Sports therapists need First Aid training in case injuries have been sustained during training or competition. This ranges from life-saving techniques to sports injury and trauma assessment. This type of First Aid training is intended to be delivered pitchside, so the process is intense, in order to prepare therapists for making quick decisions.

Strength and conditioning

Regardless of the sport, strength and conditioning exercises are vital to promoting flexibility, speed, power, metabolic capacity, and endurance. These training sessions focus on working the same muscle groups that are used during matches or games, increasing power without the risk of injury during practice. Sports therapists will plan and develop a personalised training schedule in order to target these core muscle groups effectively, making necessary adjustments or adaptations in accordance with the programme.

Electrotherapy

For any soft tissue injuries, a sports therapist may recommend electrotherapy, which uses electricity as treatment. The most popular option is TENS (transcutaneous electrical nerve stimulation), which provides pain relief by stimulating the pain nerve fibres that become irritated by damaged tissue. Interferential therapy is also a form of TENS, using two alternating medium frequency currents.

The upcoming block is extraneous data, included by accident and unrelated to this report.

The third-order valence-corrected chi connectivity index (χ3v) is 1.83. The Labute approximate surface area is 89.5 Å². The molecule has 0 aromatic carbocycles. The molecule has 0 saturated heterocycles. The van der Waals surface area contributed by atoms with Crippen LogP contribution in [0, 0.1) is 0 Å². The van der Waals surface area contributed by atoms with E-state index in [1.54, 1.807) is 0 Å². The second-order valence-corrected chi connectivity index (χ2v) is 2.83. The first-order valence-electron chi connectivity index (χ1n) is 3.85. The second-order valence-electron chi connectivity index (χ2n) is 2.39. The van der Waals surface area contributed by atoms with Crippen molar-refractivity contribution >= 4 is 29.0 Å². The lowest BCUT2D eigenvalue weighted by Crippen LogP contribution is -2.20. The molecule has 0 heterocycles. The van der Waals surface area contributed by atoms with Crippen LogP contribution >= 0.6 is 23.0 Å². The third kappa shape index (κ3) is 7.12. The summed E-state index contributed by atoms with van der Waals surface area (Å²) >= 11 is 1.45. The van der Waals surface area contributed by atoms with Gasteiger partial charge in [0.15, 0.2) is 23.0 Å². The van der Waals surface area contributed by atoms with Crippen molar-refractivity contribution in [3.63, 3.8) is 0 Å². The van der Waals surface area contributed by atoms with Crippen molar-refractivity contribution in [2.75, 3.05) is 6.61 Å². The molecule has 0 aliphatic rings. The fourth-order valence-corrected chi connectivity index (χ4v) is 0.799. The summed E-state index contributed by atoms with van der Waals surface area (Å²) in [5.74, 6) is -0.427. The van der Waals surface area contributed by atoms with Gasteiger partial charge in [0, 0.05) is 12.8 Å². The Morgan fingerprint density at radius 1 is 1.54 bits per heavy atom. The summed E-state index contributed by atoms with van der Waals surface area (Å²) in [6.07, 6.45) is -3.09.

Sports therapists could also turn to ultrasound therapy, which uses ultrasonic waves, known as high-frequency sound waves—which are not audible to human ears—to produce a mechanical vibration. The machine is passed over the skin so the soundwaves can massage the tissue. Shock wave therapy is a similar process, except these waves are powered by electricity and are short but intense—faster than the speed of sound.

Closeup of sports therapist's hand positioning electrodes on patient's knee

Sports nutrition

In some cases, sports therapists will offer nutritional advice and design customised meal plan. Therapists will also be able to advise on macro and micro-nutrients and will have a deeper understanding of what each body needs to function alongside a workout schedule.

Is sports therapy the same as physiotherapy?

While both physiotherapists and sports therapists are trained in similar areas, there are key differences in their approach. Both disciplines cover musculoskeletal conditions, pre-and-post-operative care and a wide range of injuries sustained from exercise or day-to-daylife. The key difference lies in rehabilitation approach.

What are the differences between sports therapy and physiotherapy?

Physiotherapy attempts to rehabilitate patients to allow them to cope with their day-to-day life, while sports therapy focuses more on whether the patient can return to a sporting activity, or maintain and build upon the physical level required for this activity.